When we are securely rooted in personal intimacy with the source of life, it will be possible to remain flexible without being relativistic, convinced without being rigid, willing to confront without being offensive, gentle and forgiving without being soft, and true witnesses without being manipulative . ~ Henri Nouwen
You could hear the collective intake of air. She’d fallen. They waited impatiently for her get up. Everyone knew the dance. They were embarrassed for her. She didn’t even seem to be trying to hit her marks.
An audible groan came from the audience. There was a short silence, a pregnant pause, before the whispering began: What ‘s wrong with her? Why doesn’t she get up? She’s ruined here!
They confirmed each others thoughts with raised eyebrows as they pelted the stage with candy and popcorn and ice from their sodas. Impatient, the foot stomping started in the far back and crept up the aisles. Even the VIP seats, the ones saved for family and friends and important patrons began to vibrate. Why won’t she just dance the dance?
If she heard them, she didn’t show it. She didn’t show anything. She hadn’t forgotten the steps. She was weary and blistered and tired of dancing. She remained crumpled and still. The spotlight swept the stage and panned the crowd, pausing on a woman who had begun working her way toward the aisle from the middle of the very last row.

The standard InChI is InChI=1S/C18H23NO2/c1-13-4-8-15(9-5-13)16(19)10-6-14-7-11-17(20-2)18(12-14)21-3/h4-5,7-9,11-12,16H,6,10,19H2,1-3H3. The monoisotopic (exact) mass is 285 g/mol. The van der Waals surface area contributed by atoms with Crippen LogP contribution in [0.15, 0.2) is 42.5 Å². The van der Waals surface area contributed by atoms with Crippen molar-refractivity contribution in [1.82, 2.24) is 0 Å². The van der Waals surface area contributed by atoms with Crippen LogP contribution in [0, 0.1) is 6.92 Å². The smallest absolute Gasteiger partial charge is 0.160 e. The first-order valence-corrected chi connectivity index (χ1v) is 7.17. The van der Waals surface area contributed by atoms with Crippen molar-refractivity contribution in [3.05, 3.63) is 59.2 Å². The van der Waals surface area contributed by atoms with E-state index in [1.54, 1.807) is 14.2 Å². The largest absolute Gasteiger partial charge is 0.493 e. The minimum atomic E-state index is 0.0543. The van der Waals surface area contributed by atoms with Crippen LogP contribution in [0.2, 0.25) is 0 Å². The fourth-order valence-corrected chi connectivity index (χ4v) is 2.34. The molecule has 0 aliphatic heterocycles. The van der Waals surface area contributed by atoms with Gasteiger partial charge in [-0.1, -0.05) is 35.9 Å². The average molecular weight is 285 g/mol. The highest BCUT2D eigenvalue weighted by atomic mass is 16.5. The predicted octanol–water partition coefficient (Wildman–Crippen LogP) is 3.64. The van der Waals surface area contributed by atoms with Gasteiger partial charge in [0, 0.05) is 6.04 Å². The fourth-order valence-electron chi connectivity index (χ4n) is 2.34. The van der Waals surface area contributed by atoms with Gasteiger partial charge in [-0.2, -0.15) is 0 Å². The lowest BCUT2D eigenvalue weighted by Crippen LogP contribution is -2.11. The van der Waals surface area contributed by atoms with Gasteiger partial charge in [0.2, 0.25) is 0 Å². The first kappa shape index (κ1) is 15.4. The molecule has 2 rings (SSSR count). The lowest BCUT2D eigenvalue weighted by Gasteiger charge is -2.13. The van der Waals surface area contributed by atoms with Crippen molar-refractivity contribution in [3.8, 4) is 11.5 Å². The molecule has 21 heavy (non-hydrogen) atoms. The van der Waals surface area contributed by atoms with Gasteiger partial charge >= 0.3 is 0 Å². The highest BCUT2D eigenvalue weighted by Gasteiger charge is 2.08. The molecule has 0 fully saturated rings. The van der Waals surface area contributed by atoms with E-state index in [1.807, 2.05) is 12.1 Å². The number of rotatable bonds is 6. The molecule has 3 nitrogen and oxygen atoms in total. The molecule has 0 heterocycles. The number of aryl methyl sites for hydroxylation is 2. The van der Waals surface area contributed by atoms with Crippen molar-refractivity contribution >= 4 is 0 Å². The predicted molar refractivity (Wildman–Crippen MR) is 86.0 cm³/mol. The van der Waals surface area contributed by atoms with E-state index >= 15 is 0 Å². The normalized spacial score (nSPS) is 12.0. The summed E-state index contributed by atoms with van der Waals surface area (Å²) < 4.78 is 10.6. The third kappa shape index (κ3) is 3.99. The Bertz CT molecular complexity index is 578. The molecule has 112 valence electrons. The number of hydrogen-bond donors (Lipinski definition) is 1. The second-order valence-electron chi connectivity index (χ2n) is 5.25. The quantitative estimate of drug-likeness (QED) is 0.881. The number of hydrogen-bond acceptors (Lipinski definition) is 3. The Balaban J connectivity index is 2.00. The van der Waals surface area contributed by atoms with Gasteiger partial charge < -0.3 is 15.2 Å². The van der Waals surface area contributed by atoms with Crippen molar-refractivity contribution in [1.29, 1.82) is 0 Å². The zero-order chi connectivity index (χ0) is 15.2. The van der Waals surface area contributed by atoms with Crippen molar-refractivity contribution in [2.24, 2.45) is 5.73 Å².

As she approached the stage, the whisperers shifted their focus, urging the stranger, prompting her as she moved toward the front: Good for you! It’s about time someone sets her straight! She’s an embarrassment!
Encouraged by each others indignation, the audience began to hiss like disgruntled fans at a sporting event. Tell her if she can’t dance, we think she might be happier somewhere else.
As the woman made her way onto the stage, the crowd silenced in anticipation. She looked at the sea of scorn and quietly said: Go home. The show is over.
Just like that, the stage lights dimmed and the house lights came up. The audience shrugged into their protective clothing and turned their backs. No one noticed the lone silhouette heading for the exit sign, silently leaving the church.
I disconnected from the church that day when I found myself broken on the stage. My problem was, I wasn’t secure in the Source. It was several years before I made a physical exit and several more before I found a church that didn’t require dancing.
I found people who were flexible without being relativistic, convinced without being rigid, willing to confront without being offensive, gentle and forgiving without being soft, and true witnesses without being manipulative.
Their music called me from the open windows. It was a simple tune, the sweet song of love and redemption and grace.